National Science Foundation

Contact: Abby Abazorius
Massachusetts Institute of Technology

Public Release: 13-Feb-2017
Nature Microbiology
New protein discovery may lead to new, natural antibiotics
Scientists have discovered a new protein that likely will advance the search for new natural antibiotics, according to a study by Texas A&M AgriLife Research.
National Science Foundation

Contact: Kathleen Phillips
Texas A&M AgriLife Communications

Public Release: 13-Feb-2017
Nature Biotechnology
Chemical engineers boost bacteria's productivity
MIT chemical engineers have designed a novel genetic switch that allows them to dramatically boost bacteria cells' production of useful chemicals by shutting competing metabolic pathways in the cells. The researchers showed that they could significantly enhance the yield of glucaric acid, a chemical precursor to products such as nylons and detergents.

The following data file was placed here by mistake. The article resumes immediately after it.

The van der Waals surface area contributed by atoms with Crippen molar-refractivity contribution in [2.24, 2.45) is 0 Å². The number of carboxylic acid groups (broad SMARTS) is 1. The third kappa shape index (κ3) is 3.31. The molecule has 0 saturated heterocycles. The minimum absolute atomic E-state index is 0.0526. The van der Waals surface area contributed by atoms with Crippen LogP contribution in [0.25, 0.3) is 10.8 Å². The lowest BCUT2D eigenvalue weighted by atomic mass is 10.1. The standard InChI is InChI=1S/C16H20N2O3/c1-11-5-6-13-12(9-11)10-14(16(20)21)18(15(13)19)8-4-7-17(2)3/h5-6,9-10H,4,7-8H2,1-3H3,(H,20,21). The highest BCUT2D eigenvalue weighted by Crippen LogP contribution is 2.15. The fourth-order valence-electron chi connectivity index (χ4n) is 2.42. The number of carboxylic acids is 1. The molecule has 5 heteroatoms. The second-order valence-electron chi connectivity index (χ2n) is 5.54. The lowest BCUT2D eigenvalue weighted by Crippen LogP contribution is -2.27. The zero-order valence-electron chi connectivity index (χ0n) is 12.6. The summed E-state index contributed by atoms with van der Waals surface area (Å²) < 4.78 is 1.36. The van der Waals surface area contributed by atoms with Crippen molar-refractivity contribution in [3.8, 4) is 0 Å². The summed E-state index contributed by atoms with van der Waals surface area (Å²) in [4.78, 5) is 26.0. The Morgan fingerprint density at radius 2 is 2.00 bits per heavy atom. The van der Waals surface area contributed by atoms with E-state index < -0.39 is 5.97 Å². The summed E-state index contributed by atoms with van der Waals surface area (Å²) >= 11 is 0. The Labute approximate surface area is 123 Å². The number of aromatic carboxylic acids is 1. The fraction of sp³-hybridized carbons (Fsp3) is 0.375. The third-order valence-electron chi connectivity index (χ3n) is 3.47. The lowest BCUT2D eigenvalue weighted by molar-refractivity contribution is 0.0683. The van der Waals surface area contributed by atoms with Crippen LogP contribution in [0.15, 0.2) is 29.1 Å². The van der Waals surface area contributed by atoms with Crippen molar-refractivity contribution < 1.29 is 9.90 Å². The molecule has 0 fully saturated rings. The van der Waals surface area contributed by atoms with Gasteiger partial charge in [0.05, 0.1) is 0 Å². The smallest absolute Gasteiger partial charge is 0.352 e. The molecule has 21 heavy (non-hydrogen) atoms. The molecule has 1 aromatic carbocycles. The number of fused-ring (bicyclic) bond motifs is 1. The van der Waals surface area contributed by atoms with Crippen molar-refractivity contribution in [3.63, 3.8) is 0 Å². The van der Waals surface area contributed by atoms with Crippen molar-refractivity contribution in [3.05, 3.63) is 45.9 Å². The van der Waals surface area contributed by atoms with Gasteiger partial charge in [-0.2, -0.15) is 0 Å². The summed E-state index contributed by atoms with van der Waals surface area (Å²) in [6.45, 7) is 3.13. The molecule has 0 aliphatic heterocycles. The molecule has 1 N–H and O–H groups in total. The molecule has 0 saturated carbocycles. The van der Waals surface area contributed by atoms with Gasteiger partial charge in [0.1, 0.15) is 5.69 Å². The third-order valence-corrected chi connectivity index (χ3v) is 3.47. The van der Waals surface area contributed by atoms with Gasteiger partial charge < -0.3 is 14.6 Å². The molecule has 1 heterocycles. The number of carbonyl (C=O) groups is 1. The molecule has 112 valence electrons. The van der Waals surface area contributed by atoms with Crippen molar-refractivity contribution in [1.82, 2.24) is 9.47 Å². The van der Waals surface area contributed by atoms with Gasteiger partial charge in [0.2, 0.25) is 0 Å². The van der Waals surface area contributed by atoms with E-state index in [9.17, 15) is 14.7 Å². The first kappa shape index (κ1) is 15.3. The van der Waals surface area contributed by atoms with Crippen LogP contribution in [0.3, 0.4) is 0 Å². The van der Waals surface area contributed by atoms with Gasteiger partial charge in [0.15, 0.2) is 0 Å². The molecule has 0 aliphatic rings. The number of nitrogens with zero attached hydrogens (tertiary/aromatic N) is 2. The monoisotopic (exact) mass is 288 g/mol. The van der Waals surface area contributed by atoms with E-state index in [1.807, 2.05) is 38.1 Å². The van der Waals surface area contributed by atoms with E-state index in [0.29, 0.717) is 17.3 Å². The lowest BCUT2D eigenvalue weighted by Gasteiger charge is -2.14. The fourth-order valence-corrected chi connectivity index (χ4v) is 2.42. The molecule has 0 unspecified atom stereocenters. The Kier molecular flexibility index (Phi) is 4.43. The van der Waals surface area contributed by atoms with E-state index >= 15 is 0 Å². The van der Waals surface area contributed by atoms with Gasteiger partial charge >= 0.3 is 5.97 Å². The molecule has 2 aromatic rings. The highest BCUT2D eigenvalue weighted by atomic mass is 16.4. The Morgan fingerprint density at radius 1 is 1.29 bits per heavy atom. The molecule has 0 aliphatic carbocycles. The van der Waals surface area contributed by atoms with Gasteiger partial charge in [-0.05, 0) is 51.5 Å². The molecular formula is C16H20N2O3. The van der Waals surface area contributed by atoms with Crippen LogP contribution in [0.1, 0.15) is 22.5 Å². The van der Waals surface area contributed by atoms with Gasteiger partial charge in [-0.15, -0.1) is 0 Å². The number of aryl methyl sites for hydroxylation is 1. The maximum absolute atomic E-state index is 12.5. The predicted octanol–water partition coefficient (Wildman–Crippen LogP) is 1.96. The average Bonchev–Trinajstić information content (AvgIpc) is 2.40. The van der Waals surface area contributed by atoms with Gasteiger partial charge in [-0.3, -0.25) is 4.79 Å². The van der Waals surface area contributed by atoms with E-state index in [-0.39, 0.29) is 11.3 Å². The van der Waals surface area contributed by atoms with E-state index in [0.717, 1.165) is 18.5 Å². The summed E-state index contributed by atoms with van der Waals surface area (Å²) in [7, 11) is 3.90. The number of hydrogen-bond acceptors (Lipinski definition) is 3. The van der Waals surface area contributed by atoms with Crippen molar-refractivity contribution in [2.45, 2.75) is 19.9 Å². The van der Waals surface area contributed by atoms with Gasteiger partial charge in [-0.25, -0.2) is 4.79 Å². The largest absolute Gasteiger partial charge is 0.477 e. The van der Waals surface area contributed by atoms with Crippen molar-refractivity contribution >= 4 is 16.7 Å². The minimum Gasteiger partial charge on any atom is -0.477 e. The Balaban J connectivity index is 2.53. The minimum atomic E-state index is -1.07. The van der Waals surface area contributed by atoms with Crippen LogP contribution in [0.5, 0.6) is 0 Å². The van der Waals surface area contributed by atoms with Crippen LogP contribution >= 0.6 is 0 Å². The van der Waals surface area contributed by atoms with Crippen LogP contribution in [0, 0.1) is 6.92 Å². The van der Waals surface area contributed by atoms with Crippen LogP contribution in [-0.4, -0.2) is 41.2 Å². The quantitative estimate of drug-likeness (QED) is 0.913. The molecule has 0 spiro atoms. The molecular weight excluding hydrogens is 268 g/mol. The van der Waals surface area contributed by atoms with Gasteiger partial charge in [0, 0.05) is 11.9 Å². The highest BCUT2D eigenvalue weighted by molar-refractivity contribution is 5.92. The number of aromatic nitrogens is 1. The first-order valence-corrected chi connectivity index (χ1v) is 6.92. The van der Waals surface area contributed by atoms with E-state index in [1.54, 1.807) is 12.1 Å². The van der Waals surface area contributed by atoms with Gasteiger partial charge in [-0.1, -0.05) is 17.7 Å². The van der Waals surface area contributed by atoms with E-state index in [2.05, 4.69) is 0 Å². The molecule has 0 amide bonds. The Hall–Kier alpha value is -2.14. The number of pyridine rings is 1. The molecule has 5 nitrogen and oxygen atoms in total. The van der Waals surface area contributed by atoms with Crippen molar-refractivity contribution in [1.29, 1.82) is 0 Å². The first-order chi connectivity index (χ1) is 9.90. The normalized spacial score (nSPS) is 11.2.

National Science Foundation, National Institutes of Health, US Department of Agriculture

Contact: Sarah McDonnell
Massachusetts Institute of Technology

Public Release: 13-Feb-2017
NDSS Symposium
Researchers develop first reliable technique to track web users across browsers
A team of researchers led by Yinzhi Cao, assistant professor computer science and engineering at Lehigh University has developed the first cross-browser fingerprinting technique to use machine-level features to identify users. The work is described in a paper called: '(Cross-) Browser Fingerprinting via OS and Hardware Level Features.' Cao and his colleagues are scheduled to present their findings at the Internet Society's Network and Distributed System Security (NDSS) Symposium next week, Feb. 26-March 1 in San Diego, Calif.
National Science Foundation

Contact: Lori Friedman
Lehigh University

Showing releases 51-75 out of 876.